Ariwara no Narihira

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In this Japanese name, the family name is Ariwara.
Ariwara no Narihira
Sanjūrokkasen-gaku - 7 - Kanō Tan’yū - Ariwara no Narihira Asomi.jpg
Ariwara no Narihira by Kanō Tan'yū, 1648.
Native name 在原業平
Born 825
Died May 28, 880(880-05-28)
Language Early Middle Japanese
Ethnicity Japanese
Period early Heian
Genre waka
Subject nature, romantic love
Spouse unknown
Partner several
Children Ariwara no Muneyana, Ariwara no Shigeharu, others (at least one daughter)
Relatives Emperor Heizei (paternal grandfather), Fujii no Fujiko (葛井藤子?, paternal grandmother), Emperor Kanmu (maternal grandfather), Fujiwara no Minamiko (藤原南子?, maternal grandmother), Prince Abo (father), Princess Ito (mother), Ariwara no Yukihira (half-brother), Ōe no Otondo (half-brother), Ōe no Chisato (nephew), Ariwara no Motokata (grandson)

Ariwara no Narihira (在原業平?, also known as Zai Go-Chūjō, Zai Go, Zai Chūjō or Mukashi-Otoko; 825—880) was a Japanese courtier and waka poet of the early Heian period.

He was included in both the Six Poetic Geniuses and the Thirty-Six Poetic Geniuses, and one of his poems was included in the Ogura Hyakunin Isshu.

He exerted a profound influence on later Japanese culture; his many renowned love affairs inspired the Ise Monogatari, and he has ever since been a model of the handsome, amorous nobleman.


Birth and ancestry[edit]

Narihira was born in 825.[1][2][3][4][5][6]

He was a grandson of two emperors: Emperor Heizei through his father, Prince Abo,[1][2][3][4][5][7][8] and Emperor Kanmu through his mother, Princess Ito.[2][3][4][5] He was the fifth child of Prince Abo,[4][5][6] but was supposedly the only child of Princess Ito, who lived in the former capital at Nagaoka.[2] Some of his poems were written about his mother.[2]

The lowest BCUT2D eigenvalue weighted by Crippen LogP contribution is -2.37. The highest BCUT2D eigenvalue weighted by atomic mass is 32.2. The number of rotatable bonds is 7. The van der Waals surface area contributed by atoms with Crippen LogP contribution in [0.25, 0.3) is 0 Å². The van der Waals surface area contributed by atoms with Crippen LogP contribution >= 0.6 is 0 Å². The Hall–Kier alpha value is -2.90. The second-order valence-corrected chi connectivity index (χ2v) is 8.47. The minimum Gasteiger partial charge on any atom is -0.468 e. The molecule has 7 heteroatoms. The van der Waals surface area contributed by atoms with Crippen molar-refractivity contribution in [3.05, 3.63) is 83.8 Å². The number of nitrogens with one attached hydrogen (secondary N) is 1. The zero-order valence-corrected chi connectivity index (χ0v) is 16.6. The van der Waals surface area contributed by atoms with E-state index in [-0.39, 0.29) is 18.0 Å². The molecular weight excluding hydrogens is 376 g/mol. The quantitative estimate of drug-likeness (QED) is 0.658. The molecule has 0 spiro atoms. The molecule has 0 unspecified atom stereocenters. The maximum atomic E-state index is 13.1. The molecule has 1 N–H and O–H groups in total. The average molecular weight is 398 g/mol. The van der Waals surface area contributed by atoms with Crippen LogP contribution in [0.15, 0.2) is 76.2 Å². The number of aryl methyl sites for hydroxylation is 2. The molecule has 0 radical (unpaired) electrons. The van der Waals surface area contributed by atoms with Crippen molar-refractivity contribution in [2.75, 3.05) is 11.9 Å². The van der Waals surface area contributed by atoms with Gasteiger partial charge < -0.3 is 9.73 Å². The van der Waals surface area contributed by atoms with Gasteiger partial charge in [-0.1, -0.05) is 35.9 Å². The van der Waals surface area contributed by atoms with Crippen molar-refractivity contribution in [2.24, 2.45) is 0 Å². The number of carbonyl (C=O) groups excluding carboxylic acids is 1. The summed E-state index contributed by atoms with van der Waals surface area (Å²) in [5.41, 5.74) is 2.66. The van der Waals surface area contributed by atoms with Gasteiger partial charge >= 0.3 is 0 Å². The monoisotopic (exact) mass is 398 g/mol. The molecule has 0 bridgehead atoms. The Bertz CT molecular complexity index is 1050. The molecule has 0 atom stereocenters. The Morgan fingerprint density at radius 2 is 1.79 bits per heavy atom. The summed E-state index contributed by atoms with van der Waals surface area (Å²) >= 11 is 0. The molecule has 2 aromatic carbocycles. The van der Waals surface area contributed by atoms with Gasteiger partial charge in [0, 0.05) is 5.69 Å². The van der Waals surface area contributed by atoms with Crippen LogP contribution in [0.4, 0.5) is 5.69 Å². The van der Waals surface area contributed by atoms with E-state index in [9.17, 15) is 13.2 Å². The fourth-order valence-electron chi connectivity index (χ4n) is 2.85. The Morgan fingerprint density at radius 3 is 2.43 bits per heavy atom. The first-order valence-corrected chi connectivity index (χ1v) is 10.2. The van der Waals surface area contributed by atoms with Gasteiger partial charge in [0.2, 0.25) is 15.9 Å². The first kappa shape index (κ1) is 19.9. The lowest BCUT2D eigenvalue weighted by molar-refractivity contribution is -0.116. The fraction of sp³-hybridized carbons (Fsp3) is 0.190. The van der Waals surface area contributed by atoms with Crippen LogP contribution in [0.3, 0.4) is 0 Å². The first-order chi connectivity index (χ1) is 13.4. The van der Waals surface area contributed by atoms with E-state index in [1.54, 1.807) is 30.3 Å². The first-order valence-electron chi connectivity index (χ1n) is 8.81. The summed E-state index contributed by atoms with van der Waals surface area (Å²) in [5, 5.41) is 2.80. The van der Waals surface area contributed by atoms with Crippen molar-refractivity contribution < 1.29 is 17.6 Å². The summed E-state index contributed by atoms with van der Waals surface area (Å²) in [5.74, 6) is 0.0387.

In 826, he and his brothers Yukihira, Nakahira and Morihira were made commoners and given the surname Ariwara.[2][4][5] The scholar Ōe no Otondo was also a brother of Narihira's.[2]

Political career[edit]

The reputed site of Narihira's residence, near Karasuma Oike Station

Narihira was of high birth and served at court, but is mainly remembered for his poetry.[1]

In 841 he was appointed Lieutenant of the Right Division of Inner Palace Guards, before being promoted to Lieutenant of the Left Division of Inner Palace Guards and then Keeper of Imperial Archives.[2] In 849, he held the Junior Fifth Rank, Lower Grade.[2]

He later rose to the positions of Provisional Assistant Master of the Left Military Guard, Assistant Chamberlain, Provisional Minor Captain of the Left Division of Inner Palace Guards, Captain of the Right Division of the Bureau of Horses, Provisional Middle Captain of the Right Division of Inner Palace Guards, Provisional Governor of Sagami, reaching the Junior Fourth Rank, Upper Grade.[2] By the end of his life he rose to become Chamberlain, and Provisional Governor of Mino.[2]

Literary historian and critic Donald Keene observed in his description of Narihira as the hero of the Tales of Ise:

Narihira combined all the qualities most admired in a Heian courtier: he was of high birth (a grandon of the Emperor Heizei), extremely handsome, a gifted poet, and an all-conquering lover. He was probably also an expert horseman, adept in arms, and a competent official. These aspects of his life are not emphasized in Tales of Ise, but they distinguish Narihira from other heroes of Heian literature, including Genji.[9]

Romantic affairs[edit]